We usually think of nutrients moving down rivers to the ocean, not the other way around. But in many temperate rivers of the northern hemisphere migration of salmon brings nutrients from the ocean to rivers and surrounding vegetation.
Salmon migrate to freshwater to spawn, then they die. Their carcasses thus become fertilizer for local vegetation. These nutrients have remarkable effects on stream-side ecosystems, like increasing [plant diversity]](https://science.sciencemag.org/content/331/6024/1609?casa_token=SbM0_-Wr3WIAAAAA:k9ajEC6j5fa5EdyYDDI2Hn7tpkR5RgV3j4tiSi7bYhidXBi13kd6P87WGkC_HFZzh8Bwn_T3nPNJ__M), raising bird diversity and increasing tree growth.
We wanted to know if all this fertilization of local vegetation showed up in satellite images. If we could measure the salmon fertilization effect with satellites, then we could build a complete picture of how far and across how many streams this fertilization effect is important.
Measuring the footprint of salmon nutrients is important for the management of streamside ecosystems. This connection may be weakened if fisheries catch too many salmon. Salmon populations in many places are also threatened by development and mining in their catchments.
It may seem odd for an Australian researcher to work on northern salmon, but this work was facilitated by a trans-Pacific connection. Griffith has a kind of sister-school relationship with Simon Fraser University in Vancouver.
I won a travel grant from Griffith to visit Simon Fraser University. On my travels I heard about the remarkable work that John Reynolds and his team are doing on documenting how salmon bring nutrients to streamside ecosystems. I started wondering if such effects would show up in satellite images.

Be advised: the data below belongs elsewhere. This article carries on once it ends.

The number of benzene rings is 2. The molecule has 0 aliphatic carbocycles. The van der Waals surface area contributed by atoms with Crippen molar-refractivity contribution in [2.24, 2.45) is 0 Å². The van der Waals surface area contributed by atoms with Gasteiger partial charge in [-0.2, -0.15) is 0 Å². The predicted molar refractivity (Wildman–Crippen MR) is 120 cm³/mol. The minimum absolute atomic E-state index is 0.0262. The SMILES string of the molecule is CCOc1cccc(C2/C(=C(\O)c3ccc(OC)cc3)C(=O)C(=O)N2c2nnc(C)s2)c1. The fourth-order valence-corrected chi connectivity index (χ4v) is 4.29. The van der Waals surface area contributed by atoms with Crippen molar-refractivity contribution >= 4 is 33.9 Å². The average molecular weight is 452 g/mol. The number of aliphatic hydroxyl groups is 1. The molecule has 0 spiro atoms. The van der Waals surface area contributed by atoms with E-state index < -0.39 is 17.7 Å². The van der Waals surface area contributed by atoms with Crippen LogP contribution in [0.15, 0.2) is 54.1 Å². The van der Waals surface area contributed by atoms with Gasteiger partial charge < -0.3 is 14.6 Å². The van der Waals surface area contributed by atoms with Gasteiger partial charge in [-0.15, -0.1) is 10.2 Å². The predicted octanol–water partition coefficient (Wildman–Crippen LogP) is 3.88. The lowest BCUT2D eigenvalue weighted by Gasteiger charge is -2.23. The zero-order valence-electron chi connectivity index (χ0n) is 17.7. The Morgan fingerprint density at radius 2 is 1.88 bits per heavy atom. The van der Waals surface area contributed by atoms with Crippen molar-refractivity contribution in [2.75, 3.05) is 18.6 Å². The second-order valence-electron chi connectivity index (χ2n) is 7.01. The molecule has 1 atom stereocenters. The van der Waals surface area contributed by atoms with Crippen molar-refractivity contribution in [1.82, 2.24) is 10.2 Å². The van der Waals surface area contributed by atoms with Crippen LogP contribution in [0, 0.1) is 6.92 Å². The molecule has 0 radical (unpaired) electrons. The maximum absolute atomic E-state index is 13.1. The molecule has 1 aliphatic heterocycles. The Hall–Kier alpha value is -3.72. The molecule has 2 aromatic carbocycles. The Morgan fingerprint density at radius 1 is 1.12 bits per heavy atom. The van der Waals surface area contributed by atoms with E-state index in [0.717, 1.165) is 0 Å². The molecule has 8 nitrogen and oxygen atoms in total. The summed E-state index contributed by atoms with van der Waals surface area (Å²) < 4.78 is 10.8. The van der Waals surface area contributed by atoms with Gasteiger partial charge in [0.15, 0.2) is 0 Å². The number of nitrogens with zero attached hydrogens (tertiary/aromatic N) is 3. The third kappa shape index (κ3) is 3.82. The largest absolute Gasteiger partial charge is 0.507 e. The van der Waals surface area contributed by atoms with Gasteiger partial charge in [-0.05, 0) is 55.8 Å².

We decided to look at the ‘greenness’ of satellite image. Greenness is a common indicator of vegetation productivity that reflects chlorophyll density in leaves. Chlorophyll is the pigment that helps plants turn sunlight into energy.
We studied two different places. In central British Columbia John and his team have detailed surveys of 50 salmon spawning streams. We compared greenness across these sites and found trees were greener near streams with higher salmon spawning densities.
We also compared greenness across different years on the lower Fraser river in southern British Columbia. Salmon spawning numbers in the lower Fraser are dominated by pink salmon, which tend to only return in odd numbered years to spawn. So we expected an ‘on-off’ pattern in greenness.
In the lower Fraser we found such an ‘on-off’ pattern.
So we’d like to use this technique to measure the footprint of salmon across all spawning streams. However, the science isn’t quite there yet.
At both sites the salmon signal was well hidden under other drivers of greenness. For example, at the central coast site in particular, alders, a type of tree that can make its own nutrients, weakened the effect of salmon on greenness. At the lower Fraser site, patterns of greenness were dominated by the weather first, with salmon fertilization playing a secondary role.
These other drivers of greenness mean we aren’t confident enough in the method to extrapolate it more widely. Follow-up work should use methods like chemical tracers to validate increases in greenness against the supply of ocean nutrients.
Our study does offer a tantalizing hint as to the possibility of using satellite images to better measure the footprint of salmon nutrients in trees.
The paper Salmon abundance and patterns of forest greenness as measured by satellite imagery was published in Science of the Total Environment.